I deeply enjoy spending the entirety of October delving into all manner of horror-themed entertainment. Eventually, I tire of the darkness and need something a bit more lighthearted and cute to brighten up the season. Enter Costume Quest, a wonderful little all-ages title which is not scary in the least, though I don't exaggerate when I say that every last inch of this game is infused with Halloween magic. It's a delightfully spooky adventure reminiscent of Earthbound, featuring approximately 225% more candy and pumpkins.
I had a lot of fun with Costume Quest: earning EXP consists largely of knocking on people's doors and demanding candy, sometimes being greeted by friendly neighbors, other times by disgruntled goblins eager for battle. Various costumes provide you with a number of useful abilities both in and outside of battle. I dare say that this would be a neat feature to have in real life.
The game is very much on the short side (I finished it in under 10 hours), though the Christmas-themed expansion will provide you with a bit of additional fun and some colorful new scenery. If you don't have any big plans for Halloween, Costume Quest is sure to bring some cute and spooky excitement to your evening!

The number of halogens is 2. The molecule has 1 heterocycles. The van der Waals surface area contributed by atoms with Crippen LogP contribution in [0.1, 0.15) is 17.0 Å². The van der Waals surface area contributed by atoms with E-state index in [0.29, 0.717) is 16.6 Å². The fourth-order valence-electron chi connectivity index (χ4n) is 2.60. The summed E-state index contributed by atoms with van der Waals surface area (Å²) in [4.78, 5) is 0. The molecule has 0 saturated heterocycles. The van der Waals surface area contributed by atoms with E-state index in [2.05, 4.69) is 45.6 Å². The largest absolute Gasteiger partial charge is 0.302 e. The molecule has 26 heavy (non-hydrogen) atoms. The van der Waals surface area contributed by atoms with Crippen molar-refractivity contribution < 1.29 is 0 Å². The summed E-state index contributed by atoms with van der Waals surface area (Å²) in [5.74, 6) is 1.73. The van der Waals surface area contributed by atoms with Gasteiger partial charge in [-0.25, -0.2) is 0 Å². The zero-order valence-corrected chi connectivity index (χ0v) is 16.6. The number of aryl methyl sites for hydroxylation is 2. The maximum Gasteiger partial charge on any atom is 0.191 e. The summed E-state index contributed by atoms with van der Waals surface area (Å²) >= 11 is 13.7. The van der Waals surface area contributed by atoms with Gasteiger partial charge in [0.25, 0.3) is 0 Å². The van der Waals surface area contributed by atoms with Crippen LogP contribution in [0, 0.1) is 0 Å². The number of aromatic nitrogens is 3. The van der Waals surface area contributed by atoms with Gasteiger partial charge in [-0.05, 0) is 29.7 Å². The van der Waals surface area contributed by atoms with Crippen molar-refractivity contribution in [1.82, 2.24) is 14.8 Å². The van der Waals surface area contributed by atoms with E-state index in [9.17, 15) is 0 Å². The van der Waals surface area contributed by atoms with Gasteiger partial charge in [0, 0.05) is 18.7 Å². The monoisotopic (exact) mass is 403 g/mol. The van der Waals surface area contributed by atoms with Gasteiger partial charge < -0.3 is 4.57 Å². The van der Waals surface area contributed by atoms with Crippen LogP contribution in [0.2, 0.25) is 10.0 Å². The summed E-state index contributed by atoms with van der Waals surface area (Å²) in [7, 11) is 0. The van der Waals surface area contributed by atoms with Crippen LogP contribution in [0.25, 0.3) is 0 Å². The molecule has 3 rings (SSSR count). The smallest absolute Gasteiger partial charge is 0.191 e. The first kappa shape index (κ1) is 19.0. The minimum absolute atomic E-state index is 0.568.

deSPIRIA is one of those obscure games that just feels...haunted. Something of a spiritual successor to developer Dennou-Eizou's survival horror cult hit Hellnight, Dreamcast/Japan-exclusive deSPIRIA melds adventure game with RPG in a nightmare future ravaged by World War III, where Japan is ruled by a shadowy organization simply called CHURCH. Protagonist Allure Valentine is an agent of CHURCH — a psychic assassin, to be precise — with instructions to locate a cure to a debilitating disease while killing off dissidents along the way. You'll shiver, you'll shake, you'll snort worms to power up your medulla oblongata before sending it outside of your skull to shatter your foes' minds. Horrible. A handful of deSPIRIA's team went on to contribute to Shin Megami Tensei III: Nocturne, and you can see many of that beloved game's ideas start to take shape here.